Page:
Identifying the right franchise for you
If you are considering joining a franchise you need to be aware of what is involved and how to identify which businesses may best suit your needs. Here are some key areas to consider:
Membership of the bfa: the bfa accredits franchisors using a stringent set of criteria based on operational procedures, franchisor/franchisee practices and the European Code of Ethics for Franchising. All members are listed on the bfa’s website to allow potential franchisees to check which ethical franchisors have passed these checks.
Financial commitment: levels of investment range from smaller amounts, that you may already have available, to larger amounts that you may need a bank loan for. There are three major banking groups that the bfa recognise as specialists in franchising: HSBC, Lloyds and RBS/NatWest. Make sure that you ask for their franchise departments from the outset.
Your financial requirements: consider not only realistic earning potential, but also working capital requirements while your business is establishing itself and may not be turning a profit.
Lifestyle: you need to be happy with the commitments needed for your new business. You also need to consider the support and understanding of those around you, friends and family, which some franchisors like to gauge as part of their recruitment process.
- Speak to existing franchisees: you want an extensive list to choose from. Speak to both successful and any less-successful franchisees to give you a rounded view. If you can, go and visit them at their place of work. In some networks you will be encouraged to spend the day with franchisees as part of the recruitment process.
- Understand the business: make sure you understand all the business operations and what is involved on a daily basis.
- Training: be sure that the training provided, both initially to get you up and running and ongoing to help your business grow, is sufficient for you to be able to gain the skills required to operate the business successfully.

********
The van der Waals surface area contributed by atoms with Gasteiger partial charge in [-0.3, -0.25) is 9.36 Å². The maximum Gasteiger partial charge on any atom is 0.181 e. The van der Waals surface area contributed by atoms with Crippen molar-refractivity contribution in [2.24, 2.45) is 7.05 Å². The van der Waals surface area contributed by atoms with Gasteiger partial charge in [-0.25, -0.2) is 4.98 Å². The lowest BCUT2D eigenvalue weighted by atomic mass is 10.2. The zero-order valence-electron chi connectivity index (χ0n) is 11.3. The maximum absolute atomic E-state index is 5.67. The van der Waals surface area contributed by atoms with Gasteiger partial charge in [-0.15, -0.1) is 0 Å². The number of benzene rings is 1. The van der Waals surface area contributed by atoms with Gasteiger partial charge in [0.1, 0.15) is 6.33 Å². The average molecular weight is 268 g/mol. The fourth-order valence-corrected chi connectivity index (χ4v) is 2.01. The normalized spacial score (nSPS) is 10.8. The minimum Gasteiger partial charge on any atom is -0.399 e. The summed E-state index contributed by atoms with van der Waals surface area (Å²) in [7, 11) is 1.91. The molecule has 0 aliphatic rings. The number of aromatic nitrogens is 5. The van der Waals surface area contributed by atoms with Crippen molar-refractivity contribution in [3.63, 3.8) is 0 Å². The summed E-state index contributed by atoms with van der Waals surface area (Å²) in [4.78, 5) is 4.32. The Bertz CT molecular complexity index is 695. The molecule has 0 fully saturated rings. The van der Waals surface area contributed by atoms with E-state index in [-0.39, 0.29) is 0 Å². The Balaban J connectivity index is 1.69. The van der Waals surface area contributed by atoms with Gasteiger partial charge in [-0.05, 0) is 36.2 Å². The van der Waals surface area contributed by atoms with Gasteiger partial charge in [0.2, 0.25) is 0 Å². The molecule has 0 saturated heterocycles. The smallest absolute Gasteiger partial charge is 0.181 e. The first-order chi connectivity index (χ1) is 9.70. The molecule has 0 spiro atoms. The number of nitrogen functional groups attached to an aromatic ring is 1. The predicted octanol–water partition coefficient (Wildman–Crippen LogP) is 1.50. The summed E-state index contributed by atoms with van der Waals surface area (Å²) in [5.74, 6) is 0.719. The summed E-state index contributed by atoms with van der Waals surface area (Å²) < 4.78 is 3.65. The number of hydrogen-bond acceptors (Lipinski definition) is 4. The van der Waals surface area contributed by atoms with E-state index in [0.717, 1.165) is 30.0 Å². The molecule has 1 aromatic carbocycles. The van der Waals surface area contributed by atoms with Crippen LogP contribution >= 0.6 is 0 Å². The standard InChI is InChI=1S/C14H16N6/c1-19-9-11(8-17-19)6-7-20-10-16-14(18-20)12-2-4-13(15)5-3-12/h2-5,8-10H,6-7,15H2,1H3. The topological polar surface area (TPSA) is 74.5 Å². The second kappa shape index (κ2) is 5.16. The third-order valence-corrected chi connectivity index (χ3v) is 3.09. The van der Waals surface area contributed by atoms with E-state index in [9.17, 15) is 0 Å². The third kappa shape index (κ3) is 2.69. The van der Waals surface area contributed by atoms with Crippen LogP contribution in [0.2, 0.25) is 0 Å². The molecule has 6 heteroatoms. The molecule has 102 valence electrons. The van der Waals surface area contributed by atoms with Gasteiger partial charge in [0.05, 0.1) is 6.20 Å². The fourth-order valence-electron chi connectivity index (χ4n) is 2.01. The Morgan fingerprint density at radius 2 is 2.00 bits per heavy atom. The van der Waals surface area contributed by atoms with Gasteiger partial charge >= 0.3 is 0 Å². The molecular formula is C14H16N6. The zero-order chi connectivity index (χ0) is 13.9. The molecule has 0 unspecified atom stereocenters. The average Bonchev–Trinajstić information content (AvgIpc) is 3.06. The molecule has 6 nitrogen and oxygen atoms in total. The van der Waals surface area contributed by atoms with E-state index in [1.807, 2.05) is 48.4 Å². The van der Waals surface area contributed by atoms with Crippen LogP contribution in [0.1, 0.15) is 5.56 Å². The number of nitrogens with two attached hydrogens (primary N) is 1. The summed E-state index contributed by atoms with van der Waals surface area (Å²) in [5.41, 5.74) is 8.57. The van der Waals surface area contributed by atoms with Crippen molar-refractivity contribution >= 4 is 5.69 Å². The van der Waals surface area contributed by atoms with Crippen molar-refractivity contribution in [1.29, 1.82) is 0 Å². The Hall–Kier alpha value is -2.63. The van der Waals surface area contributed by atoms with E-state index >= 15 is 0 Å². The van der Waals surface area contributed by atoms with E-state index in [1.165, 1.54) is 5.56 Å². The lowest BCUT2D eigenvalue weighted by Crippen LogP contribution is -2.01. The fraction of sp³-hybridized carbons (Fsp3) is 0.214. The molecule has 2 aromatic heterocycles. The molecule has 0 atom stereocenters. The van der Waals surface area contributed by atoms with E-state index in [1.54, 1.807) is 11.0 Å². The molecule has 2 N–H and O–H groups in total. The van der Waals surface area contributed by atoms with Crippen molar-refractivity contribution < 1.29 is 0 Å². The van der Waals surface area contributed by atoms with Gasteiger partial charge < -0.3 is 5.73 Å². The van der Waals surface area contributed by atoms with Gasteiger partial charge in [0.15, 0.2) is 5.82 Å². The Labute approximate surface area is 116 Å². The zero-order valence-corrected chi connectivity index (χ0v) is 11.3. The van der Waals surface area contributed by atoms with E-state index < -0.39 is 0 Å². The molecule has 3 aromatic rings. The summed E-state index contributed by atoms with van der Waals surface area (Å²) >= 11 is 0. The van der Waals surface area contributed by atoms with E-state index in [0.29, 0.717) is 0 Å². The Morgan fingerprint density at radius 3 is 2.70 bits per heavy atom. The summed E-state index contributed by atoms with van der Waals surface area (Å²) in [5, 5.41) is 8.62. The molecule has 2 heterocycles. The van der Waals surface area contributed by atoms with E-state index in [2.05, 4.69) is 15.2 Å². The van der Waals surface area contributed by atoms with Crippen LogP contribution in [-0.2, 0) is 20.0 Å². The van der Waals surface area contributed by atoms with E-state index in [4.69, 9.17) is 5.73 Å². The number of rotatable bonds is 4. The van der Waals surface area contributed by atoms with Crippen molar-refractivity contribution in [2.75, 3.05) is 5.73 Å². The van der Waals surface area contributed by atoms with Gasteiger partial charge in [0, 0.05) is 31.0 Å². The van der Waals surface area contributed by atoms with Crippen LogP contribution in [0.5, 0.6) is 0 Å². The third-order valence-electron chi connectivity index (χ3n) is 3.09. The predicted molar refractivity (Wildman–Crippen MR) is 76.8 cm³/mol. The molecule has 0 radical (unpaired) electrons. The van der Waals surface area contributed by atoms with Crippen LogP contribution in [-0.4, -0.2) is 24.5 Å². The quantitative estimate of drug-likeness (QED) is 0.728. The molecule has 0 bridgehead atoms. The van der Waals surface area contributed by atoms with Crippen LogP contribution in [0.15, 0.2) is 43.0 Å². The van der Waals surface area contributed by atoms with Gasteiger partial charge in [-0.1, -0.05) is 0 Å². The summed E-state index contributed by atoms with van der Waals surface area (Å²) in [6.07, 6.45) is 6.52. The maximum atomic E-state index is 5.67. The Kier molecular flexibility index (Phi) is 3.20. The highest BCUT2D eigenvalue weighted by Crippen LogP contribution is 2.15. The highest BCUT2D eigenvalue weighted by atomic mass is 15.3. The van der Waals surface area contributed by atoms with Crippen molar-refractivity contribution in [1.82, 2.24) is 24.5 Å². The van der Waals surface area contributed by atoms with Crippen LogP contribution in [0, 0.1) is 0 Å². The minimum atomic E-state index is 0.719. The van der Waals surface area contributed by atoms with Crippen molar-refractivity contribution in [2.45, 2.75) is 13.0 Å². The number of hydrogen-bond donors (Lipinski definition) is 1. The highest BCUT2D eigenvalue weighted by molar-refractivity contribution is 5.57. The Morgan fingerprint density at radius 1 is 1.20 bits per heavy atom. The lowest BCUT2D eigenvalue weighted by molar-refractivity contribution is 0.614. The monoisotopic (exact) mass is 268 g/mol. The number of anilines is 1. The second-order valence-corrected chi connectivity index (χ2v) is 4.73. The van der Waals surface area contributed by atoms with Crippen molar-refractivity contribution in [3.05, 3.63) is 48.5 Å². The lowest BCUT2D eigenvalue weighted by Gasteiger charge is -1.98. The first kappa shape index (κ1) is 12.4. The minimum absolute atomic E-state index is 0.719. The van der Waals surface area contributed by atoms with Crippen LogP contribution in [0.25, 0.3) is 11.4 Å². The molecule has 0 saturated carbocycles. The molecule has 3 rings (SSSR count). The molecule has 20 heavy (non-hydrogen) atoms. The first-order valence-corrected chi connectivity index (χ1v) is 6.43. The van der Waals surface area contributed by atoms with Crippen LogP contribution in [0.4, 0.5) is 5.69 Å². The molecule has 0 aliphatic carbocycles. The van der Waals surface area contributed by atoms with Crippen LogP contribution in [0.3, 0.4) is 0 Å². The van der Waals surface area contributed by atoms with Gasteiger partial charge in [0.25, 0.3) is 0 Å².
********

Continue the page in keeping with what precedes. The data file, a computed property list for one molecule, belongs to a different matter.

- Ongoing fees: ethical franchisors charge an ongoing management service fee (MSF), which will usually be collected either as a percentage of turnover, or through the supply of the raw materials that you need to operate. Make sure you understand the structure and level of fees, and what you get in return; these fees fund the ongoing support that you receive and the future development of the business. Although in some cases MSF could be a set amount per month, there is a clear advantage to fees based on a percentage of turnover; the franchisor is encouraged to help you succeed – as your success will mean their success.
- The people: don’t underestimate the importance of meeting the people involved at head office, finding out who you would be in contact with and what their experience is.
- Success rates: ask for success rates of other franchisees. There may be failures, but the important aspect is to understand why.
- Recruitment: if the franchisor doesn’t appear picky about who they recruit, walk away. You want to see that they are stringent in their process.
Professional advice: there are a host of professional advisors accredited by the bfa that specialise in franchising who can be invaluable in making sure that you’re taking the right steps – for example, when it comes to reviewing the franchise agreement, make sure you go to a specialist franchise solicitor – it can save you a lot of money in the long run.
Visit the bfa’s website at www.thebfa.org for objective advice and access to numerous educational and advisory resources.
This was posted in Bdaily's Members' News section by Paul Stafford .
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